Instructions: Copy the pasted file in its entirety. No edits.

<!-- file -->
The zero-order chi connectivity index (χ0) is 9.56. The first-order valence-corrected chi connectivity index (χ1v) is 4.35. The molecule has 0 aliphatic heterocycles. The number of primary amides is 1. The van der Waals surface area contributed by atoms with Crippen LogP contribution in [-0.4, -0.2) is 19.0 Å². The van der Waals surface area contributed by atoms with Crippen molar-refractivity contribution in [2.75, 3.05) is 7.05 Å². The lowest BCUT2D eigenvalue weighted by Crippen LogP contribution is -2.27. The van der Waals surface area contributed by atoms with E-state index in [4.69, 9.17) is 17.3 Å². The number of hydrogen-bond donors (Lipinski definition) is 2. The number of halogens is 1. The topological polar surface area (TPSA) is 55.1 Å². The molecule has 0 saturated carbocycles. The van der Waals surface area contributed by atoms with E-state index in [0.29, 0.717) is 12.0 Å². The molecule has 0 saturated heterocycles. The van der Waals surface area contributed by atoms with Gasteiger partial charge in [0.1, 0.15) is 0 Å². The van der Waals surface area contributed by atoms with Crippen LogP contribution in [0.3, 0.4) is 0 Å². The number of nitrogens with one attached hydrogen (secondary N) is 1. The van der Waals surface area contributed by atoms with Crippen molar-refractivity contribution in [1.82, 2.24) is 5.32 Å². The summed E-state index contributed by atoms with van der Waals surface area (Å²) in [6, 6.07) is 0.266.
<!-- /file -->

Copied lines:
The zero-order chi connectivity index (χ0) is 9.56. The first-order valence-corrected chi connectivity index (χ1v) is 4.35. The molecule has 0 aliphatic heterocycles. The number of primary amides is 1. The van der Waals surface area contributed by atoms with Crippen LogP contribution in [-0.4, -0.2) is 19.0 Å². The van der Waals surface area contributed by atoms with Crippen molar-refractivity contribution in [2.75, 3.05) is 7.05 Å². The lowest BCUT2D eigenvalue weighted by Crippen LogP contribution is -2.27. The van der Waals surface area contributed by atoms with E-state index in [4.69, 9.17) is 17.3 Å². The number of hydrogen-bond donors (Lipinski definition) is 2. The number of halogens is 1. The topological polar surface area (TPSA) is 55.1 Å². The molecule has 0 saturated carbocycles. The van der Waals surface area contributed by atoms with E-state index in [0.29, 0.717) is 12.0 Å². The molecule has 0 saturated heterocycles. The van der Waals surface area contributed by atoms with Gasteiger partial charge in [0.1, 0.15) is 0 Å². The van der Waals surface area contributed by atoms with Crippen LogP contribution in [0.3, 0.4) is 0 Å². The number of nitrogens with one attached hydrogen (secondary N) is 1. The van der Waals surface area contributed by atoms with Crippen molar-refractivity contribution in [1.82, 2.24) is 5.32 Å². The summed E-state index contributed by atoms with van der Waals surface area (Å²) in [6, 6.07) is 0.266.